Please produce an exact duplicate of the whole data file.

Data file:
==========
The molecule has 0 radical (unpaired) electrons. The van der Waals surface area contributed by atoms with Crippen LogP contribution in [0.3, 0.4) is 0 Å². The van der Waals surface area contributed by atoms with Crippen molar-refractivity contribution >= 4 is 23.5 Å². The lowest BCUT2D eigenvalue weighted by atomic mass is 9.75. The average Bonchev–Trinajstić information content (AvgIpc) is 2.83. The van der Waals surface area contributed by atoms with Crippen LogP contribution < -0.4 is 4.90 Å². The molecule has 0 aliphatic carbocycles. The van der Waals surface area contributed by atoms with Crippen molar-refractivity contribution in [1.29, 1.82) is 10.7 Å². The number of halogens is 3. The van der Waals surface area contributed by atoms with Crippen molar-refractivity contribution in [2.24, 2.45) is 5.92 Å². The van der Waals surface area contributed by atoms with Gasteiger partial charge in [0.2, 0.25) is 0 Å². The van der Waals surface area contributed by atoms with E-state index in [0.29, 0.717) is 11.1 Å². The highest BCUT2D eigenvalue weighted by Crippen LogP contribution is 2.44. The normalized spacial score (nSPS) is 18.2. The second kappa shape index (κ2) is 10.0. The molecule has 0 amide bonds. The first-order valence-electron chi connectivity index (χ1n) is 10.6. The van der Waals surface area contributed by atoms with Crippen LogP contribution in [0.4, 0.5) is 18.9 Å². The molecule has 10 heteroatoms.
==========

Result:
The molecule has 0 radical (unpaired) electrons. The van der Waals surface area contributed by atoms with Crippen LogP contribution in [0.3, 0.4) is 0 Å². The van der Waals surface area contributed by atoms with Crippen molar-refractivity contribution >= 4 is 23.5 Å². The lowest BCUT2D eigenvalue weighted by atomic mass is 9.75. The average Bonchev–Trinajstić information content (AvgIpc) is 2.83. The van der Waals surface area contributed by atoms with Crippen LogP contribution < -0.4 is 4.90 Å². The molecule has 0 aliphatic carbocycles. The van der Waals surface area contributed by atoms with Crippen molar-refractivity contribution in [1.29, 1.82) is 10.7 Å². The number of halogens is 3. The van der Waals surface area contributed by atoms with Crippen molar-refractivity contribution in [2.24, 2.45) is 5.92 Å². The van der Waals surface area contributed by atoms with Gasteiger partial charge in [0.2, 0.25) is 0 Å². The van der Waals surface area contributed by atoms with E-state index in [0.29, 0.717) is 11.1 Å². The highest BCUT2D eigenvalue weighted by Crippen LogP contribution is 2.44. The normalized spacial score (nSPS) is 18.2. The second kappa shape index (κ2) is 10.0. The molecule has 0 amide bonds. The first-order valence-electron chi connectivity index (χ1n) is 10.6. The van der Waals surface area contributed by atoms with Crippen LogP contribution in [0.4, 0.5) is 18.9 Å². The molecule has 10 heteroatoms.